In the space of just four decades, the church in Southern California's "Inland Empire" based in San Bernardino has grown at a nearly unparalleled rate in modern times: today, the two-county diocese's 1.8 million Catholics now comprise a fold as large as Brooklyn, and just slightly smaller than Boston – all told, American Catholicism's sixth-largest outpost, now some seven times its size upon its founding in 1978.

And now, for just the second time since then, San Bernardino is under new management... or will be soon – at Roman Noon, in a surprise pick, the Pope named Bishop Alberto Rojas (above), the 54 year-old auxiliary of Chicago, as coadjutor to Bishop Gerald Barnes. The Mexican-born choice (de Aguascalientes), who came to the US as a seminarian before his ordination in 1997, will succeed Barnes at the mammoth see's helm shortly after the veteran incumbent – who's led the diocese since 1996 – reaches the retirement age of 75 next June.

The culmination of a two-year transition plan charted by the East LA-bred Barnes, his succession has fallen to the only active Hispanic auxiliary in any of the nation's three largest dioceses. In other words, with Rojas' promotion, the only active Latino prelate serving in Los Angeles, New York and Chicago will – at least, for the short-term future – be LA's Archbishop José Gomez, now the USCCB President. While that reality underscores the immense docket-wide challenge of meeting demand for native sons to minister to American Catholicism's de facto rising majority, it's likewise no accident that Rojas – a soft-spoken type whose low profile on the wider scene (until now) belies the affection with which he's regarded both at home and among the bench – has been sent to a charge whose Latin contingent is among the nation's largest, with Hispanics comprising some three-quarters of San Bernardino's faithful.

At the same time, even as the Pope's pick has overseen two of Chicago's six ample-sized regions in turn since his 2011 appointment as an auxiliary to Cardinal Francis George, the incoming Californian nonetheless faces a remarkable change of scale. For one, it's been a decade since a Stateside prelate has been catapulted into a post of this size without experience as a diocesan bishop. Yet what's more, while the now-retired Bishop Rutilio del Riego still lends a hand with Confirmations and other functions, Rojas will have no active auxiliary upon becoming the third bishop. (By contrast, San Bernardino's more established peers in terms of size each have four or more active deputies.)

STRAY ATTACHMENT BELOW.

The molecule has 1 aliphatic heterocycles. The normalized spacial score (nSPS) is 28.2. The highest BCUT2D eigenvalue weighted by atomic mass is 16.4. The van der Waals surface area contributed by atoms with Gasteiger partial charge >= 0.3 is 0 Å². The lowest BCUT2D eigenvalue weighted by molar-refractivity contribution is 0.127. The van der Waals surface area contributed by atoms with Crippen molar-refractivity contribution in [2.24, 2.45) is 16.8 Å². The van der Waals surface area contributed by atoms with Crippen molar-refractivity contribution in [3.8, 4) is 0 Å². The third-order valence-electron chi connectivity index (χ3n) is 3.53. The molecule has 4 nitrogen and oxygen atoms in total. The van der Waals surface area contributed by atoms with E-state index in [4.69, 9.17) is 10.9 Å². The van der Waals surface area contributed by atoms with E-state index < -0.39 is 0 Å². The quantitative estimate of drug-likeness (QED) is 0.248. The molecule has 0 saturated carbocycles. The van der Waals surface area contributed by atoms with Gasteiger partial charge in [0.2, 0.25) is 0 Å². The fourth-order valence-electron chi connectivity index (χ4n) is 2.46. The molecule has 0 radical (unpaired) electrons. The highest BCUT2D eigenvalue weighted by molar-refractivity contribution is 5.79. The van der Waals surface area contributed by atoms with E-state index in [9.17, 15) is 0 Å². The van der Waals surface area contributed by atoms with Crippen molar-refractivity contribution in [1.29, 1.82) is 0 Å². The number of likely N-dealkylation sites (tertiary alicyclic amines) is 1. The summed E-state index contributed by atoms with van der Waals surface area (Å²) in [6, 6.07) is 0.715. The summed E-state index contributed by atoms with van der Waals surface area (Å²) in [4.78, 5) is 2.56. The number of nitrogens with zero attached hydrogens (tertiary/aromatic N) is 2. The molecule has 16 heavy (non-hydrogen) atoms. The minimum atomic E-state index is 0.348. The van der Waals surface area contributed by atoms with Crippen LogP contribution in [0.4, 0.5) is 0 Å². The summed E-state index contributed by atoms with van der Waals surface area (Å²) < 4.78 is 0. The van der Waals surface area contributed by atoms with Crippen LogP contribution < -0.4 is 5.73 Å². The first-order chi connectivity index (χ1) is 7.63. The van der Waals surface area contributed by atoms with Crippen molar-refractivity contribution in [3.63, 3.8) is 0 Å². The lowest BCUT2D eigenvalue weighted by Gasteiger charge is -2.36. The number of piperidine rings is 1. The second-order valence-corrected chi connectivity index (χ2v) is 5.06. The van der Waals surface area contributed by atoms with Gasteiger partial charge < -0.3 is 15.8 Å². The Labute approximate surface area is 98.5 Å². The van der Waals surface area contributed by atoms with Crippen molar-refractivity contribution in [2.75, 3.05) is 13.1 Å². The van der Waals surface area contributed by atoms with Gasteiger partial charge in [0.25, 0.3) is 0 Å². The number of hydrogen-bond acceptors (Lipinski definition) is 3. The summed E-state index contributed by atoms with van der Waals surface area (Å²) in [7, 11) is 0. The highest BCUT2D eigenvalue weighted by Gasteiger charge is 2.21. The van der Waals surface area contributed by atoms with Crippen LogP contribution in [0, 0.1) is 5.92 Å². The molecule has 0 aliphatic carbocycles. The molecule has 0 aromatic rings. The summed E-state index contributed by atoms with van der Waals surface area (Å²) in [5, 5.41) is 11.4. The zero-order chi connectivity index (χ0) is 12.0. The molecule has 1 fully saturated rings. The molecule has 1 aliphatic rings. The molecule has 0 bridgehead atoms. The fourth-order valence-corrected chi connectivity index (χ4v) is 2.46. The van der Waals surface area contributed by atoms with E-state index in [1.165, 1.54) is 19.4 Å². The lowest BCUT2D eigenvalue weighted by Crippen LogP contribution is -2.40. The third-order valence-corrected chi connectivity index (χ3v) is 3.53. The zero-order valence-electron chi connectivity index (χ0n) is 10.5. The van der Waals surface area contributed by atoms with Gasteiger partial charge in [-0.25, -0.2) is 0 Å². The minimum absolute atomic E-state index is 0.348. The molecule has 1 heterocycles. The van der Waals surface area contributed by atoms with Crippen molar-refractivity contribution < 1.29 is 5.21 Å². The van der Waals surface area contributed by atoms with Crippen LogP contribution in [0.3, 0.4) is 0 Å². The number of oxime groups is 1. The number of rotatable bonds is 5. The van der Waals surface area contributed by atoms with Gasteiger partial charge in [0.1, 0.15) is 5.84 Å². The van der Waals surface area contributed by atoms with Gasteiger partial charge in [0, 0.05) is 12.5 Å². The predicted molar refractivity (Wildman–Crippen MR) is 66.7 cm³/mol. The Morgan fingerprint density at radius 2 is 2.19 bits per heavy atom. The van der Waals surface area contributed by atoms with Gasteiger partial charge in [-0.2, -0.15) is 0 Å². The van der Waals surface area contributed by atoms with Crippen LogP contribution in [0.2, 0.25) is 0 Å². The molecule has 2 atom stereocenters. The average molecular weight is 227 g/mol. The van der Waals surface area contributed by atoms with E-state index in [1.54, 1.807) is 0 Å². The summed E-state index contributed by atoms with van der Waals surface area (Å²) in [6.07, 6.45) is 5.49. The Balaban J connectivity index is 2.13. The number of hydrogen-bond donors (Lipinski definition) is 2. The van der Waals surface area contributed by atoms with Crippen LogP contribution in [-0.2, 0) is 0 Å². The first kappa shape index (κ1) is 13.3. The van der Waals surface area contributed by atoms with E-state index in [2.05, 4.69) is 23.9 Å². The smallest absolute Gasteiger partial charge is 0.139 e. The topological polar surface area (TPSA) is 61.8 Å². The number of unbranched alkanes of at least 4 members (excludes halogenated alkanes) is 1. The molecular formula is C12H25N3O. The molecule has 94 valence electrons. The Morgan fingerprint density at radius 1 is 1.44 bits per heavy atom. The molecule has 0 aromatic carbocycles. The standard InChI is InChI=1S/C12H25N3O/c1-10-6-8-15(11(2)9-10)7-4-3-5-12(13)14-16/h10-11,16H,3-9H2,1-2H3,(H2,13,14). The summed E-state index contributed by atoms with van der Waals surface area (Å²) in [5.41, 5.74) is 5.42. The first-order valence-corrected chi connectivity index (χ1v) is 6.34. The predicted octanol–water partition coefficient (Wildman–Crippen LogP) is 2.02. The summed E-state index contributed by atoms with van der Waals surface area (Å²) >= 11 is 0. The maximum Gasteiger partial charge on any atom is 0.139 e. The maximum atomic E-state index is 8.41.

Home to an unusually collaborative ecclesiology – the fruit of Barnes' lifelong premium on forging consensus (and asking questions) – the Inland church's growth and the unusually public transition planning have combined to leave no shortage of decisions for Rojas upon his ascent. Among others, Barnes has reportedly left to his successor whether the diocese should embark on building a new cathedral given the relative inability of the 700-seat Our Lady of the Rosary (a parish church at the founding) to host major events due to its space limitations amid the ongoing boom. At the same time, though the growth has occasionally led to rumblings that the diocese could be split, with its Riverside County half spun off, that notion is currently on ice amid a prevalent sense that two separate local churches would have difficulties being financially solvent on their own.

On another logistical front, San Bernardino faces the challenge of finding and forming sufficient priestly vocations to serve the growth. Accordingly, it's notable here that the incoming bishop spent nearly a decade on the faculty of Mundelein Seminary, and has taken a lead role on Hispanic vocations as Chicago's lead Latin prelate.

His Welcome Mass reportedly set for mid-February, Rojas will be introduced to his charge-to-be at a 10am Pacific press conference:



While the naming of coadjutors does not impact the US' docket-totals in the immediate sense, as of today, five Stateside dioceses are vacant, with another dozen led by (arch)bishops serving past retirement age. To broad shock, the former count increased yesterday with the sudden death at 59 of Bishop Paul Sirba of Duluth from a cardiac arrest as the Minnesota prelate was preparing for morning Mass in a local parish.

All told, the current pile-up of pending moves is merely a prelude to the "generational wave" set to hit through the next two years, over which time Francis will have a rare ability to recast the American hierarchy as more than 50 diocesan seats – nearly 30 percent of the nation's 179 Latin-church postings – come open due to age-outs and upward movement.